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What to expect: Your first visit to a dermatologist

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Dermatologists are board-certified medical doctors who are trained in the diagnosis, treatment and prevention of disorders related to the skin, nails and hair. A dermatologist is the expert you need whenever you have concerns about conditions like acne, skin cancer, rashes, wrinkles, warts, psoriasis, eczema, hair loss and nail fungus. 

At SIU Medicine, we advise most people to see a dermatologist once a year, although some individuals may need more frequent visits depending on their health history and personal risk factors. Seeing a dermatologist regularly—even if you don't currently have any skin concerns—is one of the best ways to detect conditions like skin cancer early on, which promotes earlier treatment and improved outcomes.

Are you getting ready for your first trip to the dermatology office? Here's what you can expect at your initial appointment. 

A review of your past medical history

To help get a clear picture of your current skin health, your dermatologist will spend time going over your past medical history with you. You can expect questions about topics such as:

  • Your family history of skin conditions
  • Your medical history, as well as your personal history of exposure to factors that can influence skin health, including sunburns, sunscreen use, smoking, allergies, diet and stress
  • Skin care products you use 
  • Your current skin health concerns, if any
     

Your dermatologist may also refer to any information about you that was sent by your referring provider prior to your appointment, as well as any information you've filled out in pre-appointment questionnaires or checklists.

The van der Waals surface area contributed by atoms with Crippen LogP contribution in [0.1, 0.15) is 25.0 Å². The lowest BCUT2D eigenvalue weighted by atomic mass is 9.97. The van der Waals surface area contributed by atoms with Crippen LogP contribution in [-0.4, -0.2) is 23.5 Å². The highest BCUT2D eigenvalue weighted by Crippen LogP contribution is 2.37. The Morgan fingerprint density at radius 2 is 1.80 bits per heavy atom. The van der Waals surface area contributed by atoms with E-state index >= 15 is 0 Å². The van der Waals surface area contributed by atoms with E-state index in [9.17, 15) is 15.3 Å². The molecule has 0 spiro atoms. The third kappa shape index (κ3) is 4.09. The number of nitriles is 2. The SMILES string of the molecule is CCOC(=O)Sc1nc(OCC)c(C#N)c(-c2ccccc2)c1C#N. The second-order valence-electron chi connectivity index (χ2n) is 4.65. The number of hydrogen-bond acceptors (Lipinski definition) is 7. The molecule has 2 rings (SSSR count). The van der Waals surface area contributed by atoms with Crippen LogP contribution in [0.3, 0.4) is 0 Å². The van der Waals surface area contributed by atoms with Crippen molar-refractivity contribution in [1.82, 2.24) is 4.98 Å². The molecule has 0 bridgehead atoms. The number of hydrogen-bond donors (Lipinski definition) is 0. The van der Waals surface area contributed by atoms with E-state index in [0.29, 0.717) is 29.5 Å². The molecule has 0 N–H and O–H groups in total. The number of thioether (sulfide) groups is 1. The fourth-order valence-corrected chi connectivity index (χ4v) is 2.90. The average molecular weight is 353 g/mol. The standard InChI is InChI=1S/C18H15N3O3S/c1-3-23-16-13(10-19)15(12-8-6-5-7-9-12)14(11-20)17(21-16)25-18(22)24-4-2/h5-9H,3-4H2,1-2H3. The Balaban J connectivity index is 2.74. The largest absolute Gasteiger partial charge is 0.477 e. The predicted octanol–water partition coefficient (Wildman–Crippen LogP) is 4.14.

A full body skin examination

A head-to-toe, full body, professional skin examination from your dermatologist is an important component to your first visit. This gives your doctor a good baseline assessment of what looks "normal" for your skin and also gives him or her a chance to thoroughly inspect your skin for any areas of concern. 

Before the examination, you'll be given privacy so that you can undress fully and put on a medical gown. Using clean-gloved hands, your dermatologist will then inspect your skin from head to toe, including your scalp, back, behind the ears and between the toes (they might not inspect your genitals unless you have specific concerns in that area). To closely inspect the uppermost layers of your skin, your doctor may also use a small magnifying device called a dermatoscope.

During the examination, your doctor will be looking for any areas that look suspicious or concerning, such as rashes, moles and other skin issues. This is also a good time to bring up any specific spots or areas you have questions about! 

If your doctor feels that a certain spot requires more investigation, he or she may perform a biopsy, which involves removing some or all of the spot and sending it to a laboratory to be analyzed. After discussing the risks and benefits and obtaining your consent, your doctor will clean the area with alcohol and inject a local anesthetic so that you feel minimal to no pain during the biopsy itself. Depending on their findings, your dermatologist may also recommend additional tests, such as skin swabs, patch tests and blood tests. 

Tip: Want to ensure things go smoothly at the doctor's office and help your dermatologist perform their job thoroughly? Come to your appointment NOT wearing any jewelry, make up, nail polish and other cosmetics, and if you have long hair, wear it loosely. 

Discussion of your concerns and treatment options 

Once your dermatologist has conducted a medical history and physical examination and has ordered any necessary tests, he or she will be able to discuss their findings with you in great detail. They can also offer individualized treatment options to improve the health and appearance of your skin, such as:

  • Topical or injectable medications, serums and ointments
  • Chemical peels
  • Ultraviolet light therapy and other forms of laser treatment
  • Dermatological surgery, including mole removal 


Your dermatologist may diagnose a skin condition during your very first session, or they may not be able to give you a specific diagnosis until after additional test results become available, which may take several days. Either way, you should leave your appointment feeling better-informed about your skin health!

Our dermatology team is here to help you put your best face forward

Your skin is the largest organ in your body—let us help you take great care of it. Contact SIU Medicine today to find a doctor or to learn more about our dermatology team and services.

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